Liability Exposure To Obvious Dangers
R J Douglas SC
In many respects the tort of negligence is the last outpost of the welfare state (Reynolds v. Katoomba RSL All Services Club (2001) 53 NSWLR 43 at 48 per Spigelman CJ).
The cynicism of which this comment by Spigelman CJ is redolent was perfectly apt in the context in which he was making them, namely in response to a claim brought by an unsuccessful gambler against a services club for the losses flowing from his addiction.
But the comments also echo, obviously, the plethora of comment by the government, and media and community organisations, apropos the recent growth in public liability premiums and the desirability of tort reform.
I deliver this paper, of course, on the heels of the 11th September disaster and the ramping up of public liability premiums, probably coincidentally, that occurred after that event. I also do so on the cusp of delivery of a report of a Federal Government appointed committee as to tort reform which is likely to found the basis for uniform state legislation.
It would be wrong, however, for anyone to suggest that recent decisions in the public liability and related spheres vindicate the case for reform. An examination of the authorities going back to 1998, and perhaps a little earlier, evidence a marked sea-change by the judiciary in disposition to and of public liability claims.
In my view there are two reasons for that, one jurisprudential and the other pragmatic.
First, in an age when in other spheres of the law the community is subject to pervasive statutory regulation and control, the common law has embraced a newfound recognition of individual autonomy and responsibility as fundamental values.
Secondly, unlike in the field of statutory insurance (eg, workers’ compensation, CTP) judges, consciously or subconsciously, with respect, have come to realise that the outcome of a plaintiff’s success in a public liability case, even if deserved. The result imposes a general cost on the community in terms of upward pressure on insurance premiums, and at the level of the individual defendant, may result in that person being unable to obtain affordable insurance cover, with inimical consequence for the maintenance of that person’s financial livelihood or ability to provide community facilities.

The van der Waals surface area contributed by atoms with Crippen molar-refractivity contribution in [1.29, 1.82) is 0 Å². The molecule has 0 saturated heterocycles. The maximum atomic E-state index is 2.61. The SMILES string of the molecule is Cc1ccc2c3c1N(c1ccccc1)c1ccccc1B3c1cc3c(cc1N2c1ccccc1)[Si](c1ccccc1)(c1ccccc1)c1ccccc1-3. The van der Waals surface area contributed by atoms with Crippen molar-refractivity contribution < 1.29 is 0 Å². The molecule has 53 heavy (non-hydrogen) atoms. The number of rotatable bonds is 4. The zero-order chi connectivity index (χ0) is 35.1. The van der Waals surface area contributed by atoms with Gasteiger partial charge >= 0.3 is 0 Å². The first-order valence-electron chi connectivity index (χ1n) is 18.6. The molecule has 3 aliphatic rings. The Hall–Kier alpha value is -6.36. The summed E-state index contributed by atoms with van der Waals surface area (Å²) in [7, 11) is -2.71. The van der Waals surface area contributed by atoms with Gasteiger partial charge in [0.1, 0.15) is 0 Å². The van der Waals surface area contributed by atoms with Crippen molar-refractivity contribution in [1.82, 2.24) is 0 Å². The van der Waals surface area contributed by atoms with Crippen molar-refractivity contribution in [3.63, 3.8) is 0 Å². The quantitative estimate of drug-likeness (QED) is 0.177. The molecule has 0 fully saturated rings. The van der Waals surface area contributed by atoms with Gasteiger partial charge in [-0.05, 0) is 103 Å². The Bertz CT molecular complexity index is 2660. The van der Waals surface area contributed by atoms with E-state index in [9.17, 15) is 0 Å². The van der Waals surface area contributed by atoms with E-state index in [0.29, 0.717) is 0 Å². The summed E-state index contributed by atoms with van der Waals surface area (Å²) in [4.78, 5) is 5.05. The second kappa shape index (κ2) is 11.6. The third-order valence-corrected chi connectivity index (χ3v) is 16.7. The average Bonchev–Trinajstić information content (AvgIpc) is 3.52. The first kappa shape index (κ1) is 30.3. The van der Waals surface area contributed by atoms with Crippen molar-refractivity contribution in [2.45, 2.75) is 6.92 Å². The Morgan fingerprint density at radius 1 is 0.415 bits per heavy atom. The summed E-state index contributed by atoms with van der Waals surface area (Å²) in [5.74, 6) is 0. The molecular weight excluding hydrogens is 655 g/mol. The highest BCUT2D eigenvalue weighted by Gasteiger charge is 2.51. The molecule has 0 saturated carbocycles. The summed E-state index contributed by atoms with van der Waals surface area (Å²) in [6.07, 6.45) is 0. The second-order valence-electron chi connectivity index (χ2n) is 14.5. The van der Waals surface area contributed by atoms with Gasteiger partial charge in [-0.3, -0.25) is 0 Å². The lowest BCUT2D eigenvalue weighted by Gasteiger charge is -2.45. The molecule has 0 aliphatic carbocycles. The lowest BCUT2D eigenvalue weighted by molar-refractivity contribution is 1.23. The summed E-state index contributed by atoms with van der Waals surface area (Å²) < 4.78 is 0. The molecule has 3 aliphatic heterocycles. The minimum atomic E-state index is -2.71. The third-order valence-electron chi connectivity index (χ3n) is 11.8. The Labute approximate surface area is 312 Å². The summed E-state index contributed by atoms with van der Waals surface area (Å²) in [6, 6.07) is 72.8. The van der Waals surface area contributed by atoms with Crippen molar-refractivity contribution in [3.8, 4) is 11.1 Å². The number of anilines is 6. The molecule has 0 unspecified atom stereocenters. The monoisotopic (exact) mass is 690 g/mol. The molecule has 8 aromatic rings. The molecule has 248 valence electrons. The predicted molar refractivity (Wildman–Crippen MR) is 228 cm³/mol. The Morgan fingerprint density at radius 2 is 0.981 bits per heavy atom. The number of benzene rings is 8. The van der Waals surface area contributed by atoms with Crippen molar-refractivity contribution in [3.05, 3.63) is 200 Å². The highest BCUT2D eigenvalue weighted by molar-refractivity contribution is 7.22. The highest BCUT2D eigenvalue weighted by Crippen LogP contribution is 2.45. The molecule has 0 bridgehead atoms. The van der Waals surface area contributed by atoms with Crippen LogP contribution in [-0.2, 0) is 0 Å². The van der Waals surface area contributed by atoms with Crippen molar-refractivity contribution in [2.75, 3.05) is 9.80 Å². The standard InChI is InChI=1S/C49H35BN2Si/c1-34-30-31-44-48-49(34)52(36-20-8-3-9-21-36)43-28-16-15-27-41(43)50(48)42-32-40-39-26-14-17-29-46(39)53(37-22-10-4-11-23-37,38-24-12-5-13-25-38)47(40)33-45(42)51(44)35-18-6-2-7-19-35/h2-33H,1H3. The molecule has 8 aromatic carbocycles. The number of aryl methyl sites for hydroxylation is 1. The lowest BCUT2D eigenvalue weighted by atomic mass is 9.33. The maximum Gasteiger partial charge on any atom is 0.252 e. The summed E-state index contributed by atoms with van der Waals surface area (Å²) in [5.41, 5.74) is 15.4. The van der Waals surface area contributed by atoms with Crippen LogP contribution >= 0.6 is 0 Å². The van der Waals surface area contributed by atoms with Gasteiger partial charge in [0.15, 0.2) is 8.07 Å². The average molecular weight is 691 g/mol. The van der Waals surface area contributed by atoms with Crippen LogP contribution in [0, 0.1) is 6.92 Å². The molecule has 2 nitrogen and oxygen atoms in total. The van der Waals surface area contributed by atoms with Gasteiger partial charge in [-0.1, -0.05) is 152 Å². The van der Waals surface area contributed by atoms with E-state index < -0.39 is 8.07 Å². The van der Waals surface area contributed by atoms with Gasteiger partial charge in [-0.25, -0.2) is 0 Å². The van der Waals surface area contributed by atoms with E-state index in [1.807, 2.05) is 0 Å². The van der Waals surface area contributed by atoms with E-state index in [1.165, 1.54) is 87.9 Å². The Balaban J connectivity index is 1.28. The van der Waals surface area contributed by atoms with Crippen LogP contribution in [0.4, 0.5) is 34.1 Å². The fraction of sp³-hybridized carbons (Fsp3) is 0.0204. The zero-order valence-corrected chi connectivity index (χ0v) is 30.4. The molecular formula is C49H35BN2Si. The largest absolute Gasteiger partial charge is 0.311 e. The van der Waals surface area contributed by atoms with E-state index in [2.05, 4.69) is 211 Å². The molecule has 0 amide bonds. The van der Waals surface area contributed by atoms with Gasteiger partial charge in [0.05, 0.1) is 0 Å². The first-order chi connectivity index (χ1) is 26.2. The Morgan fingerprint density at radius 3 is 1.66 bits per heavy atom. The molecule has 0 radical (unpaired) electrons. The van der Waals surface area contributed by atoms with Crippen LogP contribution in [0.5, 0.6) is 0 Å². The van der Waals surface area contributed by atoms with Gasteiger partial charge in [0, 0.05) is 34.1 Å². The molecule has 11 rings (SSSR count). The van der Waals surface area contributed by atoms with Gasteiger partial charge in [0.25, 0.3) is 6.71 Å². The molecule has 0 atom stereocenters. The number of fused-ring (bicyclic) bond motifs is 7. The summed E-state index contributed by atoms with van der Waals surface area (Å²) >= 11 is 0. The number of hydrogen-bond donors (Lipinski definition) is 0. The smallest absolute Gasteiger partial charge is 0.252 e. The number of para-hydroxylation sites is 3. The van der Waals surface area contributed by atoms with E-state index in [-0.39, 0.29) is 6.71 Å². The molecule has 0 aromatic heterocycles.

With those matters in mind it is apt to focus on the subject.
The sphere of liability I address is public liability in the broad sense, namely the liability of occupiers, both public and private, for injuries to entrants to land or buildings they control, and on or in which they may conduct commercial or public activities.
The Wyong Test:
The Wyong test is familiar to all of you. In my opinion it was the genesis of the problem which ultimately led to the alteration in approach which emanated from the High Court in 1998.
In Wyong Shire Council v. Shirt (1980) 146 CLR 40 at 47-48, Mason J, after addressing the striking of a duty of care, expressed that the putative tortfeasor’s response was dictated by the following test:
…it is then for the tribunal of fact to determine what a reasonable man would do by way of response to the risk. The perception of the reasonable man’s response calls for a consideration of the magnitude of the risk and the degree of the probability of its occurrence, along with the expense, difficulty and inconvenience of taking alleviating action and any other conflicting responsibilities which the defendant may have. It is only when that these matters are balanced out that the tribunal of fact can confidently assert what is the standard of response to be ascribed to the reasonable man placed in the defendant’s position.
The considerations to which I have referred indicate that a risk of injury which is remote in the sense that it is extremely unlikely to occur may nevertheless constitute a foreseeable risk. A risk which is not far-fetched or fanciful is real and therefore foreseeable. But, as we have seen, the existence of a foreseeable risk of injury does not in itself dispose of the question of the breach of duty. The magnitude of the risk and its degree of probability remain to be considered with other relevant factors.
It may be seen immediately that such expression of principle underscores a focus which pays scant regard to the ability of the beneficiary of the duty to exercise reasonable care for his own safety.